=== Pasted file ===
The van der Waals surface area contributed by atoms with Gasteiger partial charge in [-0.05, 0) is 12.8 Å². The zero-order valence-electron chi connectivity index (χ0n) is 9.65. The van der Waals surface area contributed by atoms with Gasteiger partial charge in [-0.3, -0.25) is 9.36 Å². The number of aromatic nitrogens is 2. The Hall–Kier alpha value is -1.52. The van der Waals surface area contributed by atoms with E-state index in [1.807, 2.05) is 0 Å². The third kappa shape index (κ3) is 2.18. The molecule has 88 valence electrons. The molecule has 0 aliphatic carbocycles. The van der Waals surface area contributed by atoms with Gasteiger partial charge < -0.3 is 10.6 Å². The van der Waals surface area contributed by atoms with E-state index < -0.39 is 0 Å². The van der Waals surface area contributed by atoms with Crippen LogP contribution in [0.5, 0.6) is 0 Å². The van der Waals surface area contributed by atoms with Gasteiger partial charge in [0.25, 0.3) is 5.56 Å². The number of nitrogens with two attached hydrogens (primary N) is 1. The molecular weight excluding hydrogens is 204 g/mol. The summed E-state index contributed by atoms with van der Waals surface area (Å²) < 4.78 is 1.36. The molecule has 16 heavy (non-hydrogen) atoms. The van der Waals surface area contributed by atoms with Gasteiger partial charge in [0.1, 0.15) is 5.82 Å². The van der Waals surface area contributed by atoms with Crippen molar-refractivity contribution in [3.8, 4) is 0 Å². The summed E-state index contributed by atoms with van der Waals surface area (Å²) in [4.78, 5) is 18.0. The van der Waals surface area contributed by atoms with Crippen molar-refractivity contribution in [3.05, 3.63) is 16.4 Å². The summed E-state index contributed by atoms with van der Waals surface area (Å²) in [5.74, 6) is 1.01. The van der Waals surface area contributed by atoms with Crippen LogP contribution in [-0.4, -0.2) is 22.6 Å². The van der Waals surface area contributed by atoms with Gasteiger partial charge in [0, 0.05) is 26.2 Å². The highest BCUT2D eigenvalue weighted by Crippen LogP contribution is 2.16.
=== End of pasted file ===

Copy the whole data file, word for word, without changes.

The van der Waals surface area contributed by atoms with Gasteiger partial charge in [-0.05, 0) is 12.8 Å². The zero-order valence-electron chi connectivity index (χ0n) is 9.65. The van der Waals surface area contributed by atoms with Gasteiger partial charge in [-0.3, -0.25) is 9.36 Å². The number of aromatic nitrogens is 2. The Hall–Kier alpha value is -1.52. The van der Waals surface area contributed by atoms with E-state index in [1.807, 2.05) is 0 Å². The third kappa shape index (κ3) is 2.18. The molecule has 88 valence electrons. The molecule has 0 aliphatic carbocycles. The van der Waals surface area contributed by atoms with Gasteiger partial charge < -0.3 is 10.6 Å². The van der Waals surface area contributed by atoms with E-state index < -0.39 is 0 Å². The van der Waals surface area contributed by atoms with Crippen LogP contribution in [0.5, 0.6) is 0 Å². The van der Waals surface area contributed by atoms with Gasteiger partial charge in [0.25, 0.3) is 5.56 Å². The number of nitrogens with two attached hydrogens (primary N) is 1. The molecular weight excluding hydrogens is 204 g/mol. The summed E-state index contributed by atoms with van der Waals surface area (Å²) < 4.78 is 1.36. The molecule has 16 heavy (non-hydrogen) atoms. The van der Waals surface area contributed by atoms with Gasteiger partial charge in [0.1, 0.15) is 5.82 Å². The van der Waals surface area contributed by atoms with Crippen molar-refractivity contribution in [3.8, 4) is 0 Å². The summed E-state index contributed by atoms with van der Waals surface area (Å²) in [4.78, 5) is 18.0. The van der Waals surface area contributed by atoms with Crippen molar-refractivity contribution in [3.05, 3.63) is 16.4 Å². The summed E-state index contributed by atoms with van der Waals surface area (Å²) in [5.74, 6) is 1.01. The van der Waals surface area contributed by atoms with Crippen LogP contribution in [-0.4, -0.2) is 22.6 Å². The van der Waals surface area contributed by atoms with Gasteiger partial charge in [0, 0.05) is 26.2 Å². The highest BCUT2D eigenvalue weighted by Crippen LogP contribution is 2.16.